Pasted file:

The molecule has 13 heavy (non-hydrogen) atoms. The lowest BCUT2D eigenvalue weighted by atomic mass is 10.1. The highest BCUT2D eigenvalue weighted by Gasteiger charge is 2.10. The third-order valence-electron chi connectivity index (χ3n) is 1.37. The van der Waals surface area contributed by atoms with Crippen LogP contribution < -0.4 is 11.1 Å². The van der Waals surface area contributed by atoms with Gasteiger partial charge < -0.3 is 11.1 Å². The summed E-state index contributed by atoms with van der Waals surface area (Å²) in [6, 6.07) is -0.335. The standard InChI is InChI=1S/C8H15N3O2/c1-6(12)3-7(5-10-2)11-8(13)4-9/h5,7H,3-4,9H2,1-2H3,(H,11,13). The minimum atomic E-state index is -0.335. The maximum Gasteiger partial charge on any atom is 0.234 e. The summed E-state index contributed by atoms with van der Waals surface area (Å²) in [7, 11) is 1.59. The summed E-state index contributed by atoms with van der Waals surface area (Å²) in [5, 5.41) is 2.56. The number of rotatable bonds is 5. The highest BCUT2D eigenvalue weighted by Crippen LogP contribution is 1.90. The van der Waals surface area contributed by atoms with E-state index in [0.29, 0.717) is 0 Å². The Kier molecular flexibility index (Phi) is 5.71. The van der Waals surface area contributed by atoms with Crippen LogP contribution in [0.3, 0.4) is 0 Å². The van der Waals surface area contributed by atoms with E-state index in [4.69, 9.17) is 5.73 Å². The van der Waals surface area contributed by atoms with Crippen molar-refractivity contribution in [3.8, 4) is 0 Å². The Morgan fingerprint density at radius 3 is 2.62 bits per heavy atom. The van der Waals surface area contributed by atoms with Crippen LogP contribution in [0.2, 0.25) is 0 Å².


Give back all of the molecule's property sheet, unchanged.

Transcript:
The molecule has 13 heavy (non-hydrogen) atoms. The lowest BCUT2D eigenvalue weighted by atomic mass is 10.1. The highest BCUT2D eigenvalue weighted by Gasteiger charge is 2.10. The third-order valence-electron chi connectivity index (χ3n) is 1.37. The van der Waals surface area contributed by atoms with Crippen LogP contribution < -0.4 is 11.1 Å². The van der Waals surface area contributed by atoms with Gasteiger partial charge < -0.3 is 11.1 Å². The summed E-state index contributed by atoms with van der Waals surface area (Å²) in [6, 6.07) is -0.335. The standard InChI is InChI=1S/C8H15N3O2/c1-6(12)3-7(5-10-2)11-8(13)4-9/h5,7H,3-4,9H2,1-2H3,(H,11,13). The minimum atomic E-state index is -0.335. The maximum Gasteiger partial charge on any atom is 0.234 e. The summed E-state index contributed by atoms with van der Waals surface area (Å²) in [7, 11) is 1.59. The summed E-state index contributed by atoms with van der Waals surface area (Å²) in [5, 5.41) is 2.56. The number of rotatable bonds is 5. The highest BCUT2D eigenvalue weighted by Crippen LogP contribution is 1.90. The van der Waals surface area contributed by atoms with E-state index in [0.29, 0.717) is 0 Å². The Kier molecular flexibility index (Phi) is 5.71. The van der Waals surface area contributed by atoms with Crippen LogP contribution in [0.3, 0.4) is 0 Å². The van der Waals surface area contributed by atoms with E-state index in [4.69, 9.17) is 5.73 Å². The van der Waals surface area contributed by atoms with Crippen molar-refractivity contribution in [3.8, 4) is 0 Å². The Morgan fingerprint density at radius 3 is 2.62 bits per heavy atom. The van der Waals surface area contributed by atoms with Crippen LogP contribution in [0.2, 0.25) is 0 Å².